The Regulatory Reform (Fire Safety) Order 2005:cover a wide range of fire safety requirements including:-
- Making an individual responsible for fire safety in an organisation
- Ensuring a fire assessment is undertaken
- Ensuring management controls are suitable to prevent a fire
- Emergency procedures should a situation occur
Health and Safety (First Aid) Regulations 1981:cover requirements for first aid.
Workplace (Health, Safety and Welfare) Regulations 1992:cover a wide range of basic health, safety and welfare issues such as ventilation, heating, lighting, workstations, seating and welfare facilities.
Reporting of Injuries, Diseases and Dangerous Occurrences Regulations 1995 (RIDDOR): require employers to notify certain occupational injuries, diseases and dangerous events.
Construction (Design and Management) Regulations 2015: cover construction safety.
The construction industry remains the most hazardous industry to work in and accounts for more deaths and long term health problems than any other industry in the UK.
The regulations cover all construction works including: -
- the construction, alteration, conversion, fitting out, commissioning, renovation, repair, upkeep, redecoration or other maintenance (including cleaning which involves the use of water or an abrasive at high pressure, or the use of corrosive or toxic substances), de-commissioning, demolition or dismantling of a structure;
- the preparation for an intended structure, including site clearance, exploration, investigation (but not site survey) and excavation (but not pre-construction archaeological investigations), and the clearance or preparation of the site or structure for use or occupation at its conclusion;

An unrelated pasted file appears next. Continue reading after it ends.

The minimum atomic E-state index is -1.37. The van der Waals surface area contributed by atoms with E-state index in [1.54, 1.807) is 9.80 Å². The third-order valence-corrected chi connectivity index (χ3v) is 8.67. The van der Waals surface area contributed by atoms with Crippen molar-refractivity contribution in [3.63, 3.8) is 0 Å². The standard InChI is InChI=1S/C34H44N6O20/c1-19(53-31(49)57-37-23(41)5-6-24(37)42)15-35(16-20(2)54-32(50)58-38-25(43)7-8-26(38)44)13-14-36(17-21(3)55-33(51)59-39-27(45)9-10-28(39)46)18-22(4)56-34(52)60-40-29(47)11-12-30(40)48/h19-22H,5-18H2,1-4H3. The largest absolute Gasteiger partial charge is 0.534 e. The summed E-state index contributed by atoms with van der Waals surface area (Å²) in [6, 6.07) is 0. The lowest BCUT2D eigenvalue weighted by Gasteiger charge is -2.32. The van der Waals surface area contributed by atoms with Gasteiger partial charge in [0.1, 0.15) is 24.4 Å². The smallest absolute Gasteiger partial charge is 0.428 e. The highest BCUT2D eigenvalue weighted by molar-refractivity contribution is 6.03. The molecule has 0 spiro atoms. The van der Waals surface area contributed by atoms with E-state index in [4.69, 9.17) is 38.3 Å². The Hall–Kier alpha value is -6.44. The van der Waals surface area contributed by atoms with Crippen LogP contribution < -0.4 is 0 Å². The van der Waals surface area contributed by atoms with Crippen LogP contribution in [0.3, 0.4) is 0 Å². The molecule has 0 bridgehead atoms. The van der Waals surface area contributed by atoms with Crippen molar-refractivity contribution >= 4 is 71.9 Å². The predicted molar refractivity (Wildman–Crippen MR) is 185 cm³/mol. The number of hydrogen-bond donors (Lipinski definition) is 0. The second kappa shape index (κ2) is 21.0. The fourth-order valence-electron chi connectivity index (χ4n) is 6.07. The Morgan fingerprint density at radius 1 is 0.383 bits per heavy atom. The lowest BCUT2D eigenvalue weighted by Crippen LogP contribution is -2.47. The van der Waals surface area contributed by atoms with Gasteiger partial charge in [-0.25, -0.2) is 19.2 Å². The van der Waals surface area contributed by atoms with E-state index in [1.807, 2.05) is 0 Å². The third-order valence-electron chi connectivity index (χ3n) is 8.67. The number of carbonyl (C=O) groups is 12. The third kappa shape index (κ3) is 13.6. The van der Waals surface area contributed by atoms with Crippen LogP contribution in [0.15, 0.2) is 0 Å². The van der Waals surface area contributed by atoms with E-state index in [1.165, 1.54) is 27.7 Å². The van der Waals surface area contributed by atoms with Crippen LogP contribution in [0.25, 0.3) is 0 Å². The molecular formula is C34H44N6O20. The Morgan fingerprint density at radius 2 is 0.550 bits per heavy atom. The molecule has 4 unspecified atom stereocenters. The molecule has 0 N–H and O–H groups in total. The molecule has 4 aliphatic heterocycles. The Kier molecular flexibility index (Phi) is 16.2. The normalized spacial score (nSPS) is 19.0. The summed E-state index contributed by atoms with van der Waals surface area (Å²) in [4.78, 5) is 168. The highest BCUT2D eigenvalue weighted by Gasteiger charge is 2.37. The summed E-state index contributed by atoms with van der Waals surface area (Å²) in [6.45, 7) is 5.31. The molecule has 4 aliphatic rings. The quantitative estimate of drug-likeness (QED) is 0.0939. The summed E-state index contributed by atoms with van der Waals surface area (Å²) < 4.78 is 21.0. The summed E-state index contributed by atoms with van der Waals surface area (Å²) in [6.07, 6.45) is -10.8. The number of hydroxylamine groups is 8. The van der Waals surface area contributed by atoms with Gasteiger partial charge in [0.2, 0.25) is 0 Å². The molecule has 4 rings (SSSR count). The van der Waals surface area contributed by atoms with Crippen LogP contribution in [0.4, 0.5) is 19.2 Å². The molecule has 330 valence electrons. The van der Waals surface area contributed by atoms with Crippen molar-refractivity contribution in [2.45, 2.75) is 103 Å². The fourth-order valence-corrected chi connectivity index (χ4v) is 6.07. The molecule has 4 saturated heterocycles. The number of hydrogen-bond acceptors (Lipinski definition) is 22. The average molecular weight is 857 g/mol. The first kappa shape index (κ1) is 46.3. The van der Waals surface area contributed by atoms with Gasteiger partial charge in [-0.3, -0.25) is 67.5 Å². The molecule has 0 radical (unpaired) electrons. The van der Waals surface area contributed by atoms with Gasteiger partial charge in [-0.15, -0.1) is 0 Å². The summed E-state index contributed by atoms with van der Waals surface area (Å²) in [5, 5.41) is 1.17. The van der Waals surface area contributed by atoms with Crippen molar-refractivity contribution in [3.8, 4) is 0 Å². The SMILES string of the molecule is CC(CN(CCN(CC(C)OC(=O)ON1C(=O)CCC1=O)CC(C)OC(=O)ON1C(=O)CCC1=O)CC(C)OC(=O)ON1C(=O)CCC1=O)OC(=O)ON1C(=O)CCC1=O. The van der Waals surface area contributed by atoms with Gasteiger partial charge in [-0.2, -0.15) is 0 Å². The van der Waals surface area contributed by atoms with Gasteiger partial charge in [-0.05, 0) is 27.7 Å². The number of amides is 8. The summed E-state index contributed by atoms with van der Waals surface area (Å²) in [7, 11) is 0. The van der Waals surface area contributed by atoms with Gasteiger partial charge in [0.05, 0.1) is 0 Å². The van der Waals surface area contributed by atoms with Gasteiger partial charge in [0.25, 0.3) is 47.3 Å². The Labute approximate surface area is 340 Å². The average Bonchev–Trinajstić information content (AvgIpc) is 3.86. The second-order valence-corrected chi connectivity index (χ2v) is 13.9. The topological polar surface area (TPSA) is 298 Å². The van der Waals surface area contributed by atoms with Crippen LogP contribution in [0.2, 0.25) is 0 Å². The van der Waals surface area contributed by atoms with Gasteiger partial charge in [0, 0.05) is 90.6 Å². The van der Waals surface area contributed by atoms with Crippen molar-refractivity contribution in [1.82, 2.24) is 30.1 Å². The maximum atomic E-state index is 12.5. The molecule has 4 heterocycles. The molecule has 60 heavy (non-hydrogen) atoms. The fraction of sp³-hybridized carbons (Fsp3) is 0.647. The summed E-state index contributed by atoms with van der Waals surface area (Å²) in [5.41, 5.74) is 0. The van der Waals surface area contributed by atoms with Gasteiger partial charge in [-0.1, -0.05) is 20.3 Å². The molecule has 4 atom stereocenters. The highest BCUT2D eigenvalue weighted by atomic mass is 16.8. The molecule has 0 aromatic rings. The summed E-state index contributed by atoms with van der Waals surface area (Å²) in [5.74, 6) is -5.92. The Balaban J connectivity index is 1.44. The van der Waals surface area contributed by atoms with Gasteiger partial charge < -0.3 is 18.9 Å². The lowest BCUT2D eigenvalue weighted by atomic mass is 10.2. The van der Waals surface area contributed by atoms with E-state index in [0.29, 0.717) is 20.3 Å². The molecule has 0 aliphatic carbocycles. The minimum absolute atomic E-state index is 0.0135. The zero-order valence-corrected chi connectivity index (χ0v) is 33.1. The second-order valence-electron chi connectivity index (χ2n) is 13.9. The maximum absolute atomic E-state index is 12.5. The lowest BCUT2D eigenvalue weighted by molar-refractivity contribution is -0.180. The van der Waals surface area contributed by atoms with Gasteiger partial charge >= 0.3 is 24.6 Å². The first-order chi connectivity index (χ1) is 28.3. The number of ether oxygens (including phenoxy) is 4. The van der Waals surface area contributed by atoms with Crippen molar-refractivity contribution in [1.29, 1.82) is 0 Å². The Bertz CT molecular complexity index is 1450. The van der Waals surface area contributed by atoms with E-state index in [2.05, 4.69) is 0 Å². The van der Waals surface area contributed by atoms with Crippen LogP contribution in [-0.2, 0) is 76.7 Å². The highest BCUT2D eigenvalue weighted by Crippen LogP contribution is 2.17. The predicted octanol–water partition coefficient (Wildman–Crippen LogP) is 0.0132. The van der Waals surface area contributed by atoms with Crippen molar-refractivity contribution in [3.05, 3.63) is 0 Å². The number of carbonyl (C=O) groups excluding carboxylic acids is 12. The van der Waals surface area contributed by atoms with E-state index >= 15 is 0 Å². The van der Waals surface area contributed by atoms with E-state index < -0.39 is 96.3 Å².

- the assembly on site of prefabricated elements to form a structure or the disassembly on site of the prefabricated elements which, immediately before such disassembly, formed a structure;
- the removal of a structure, or of any product or waste resulting from demolition or dismantling of a structure, or from disassembly of prefabricated elements which immediately before such disassembly formed such a structure;
- the installation, commissioning, maintenance, repair or removal of mechanical, electrical, gas, compressed air, hydraulic, telecommunications, computer or similar services which are normally fixed within or to a structure,
Taken from regulation 2, The Construction (Design and Management) Regulations 2015
The regulations cover a wide range of activities and place legal duties on various parties to ensure hazards are managed.
This is just some of the health and safety regulations that govern workplace activities.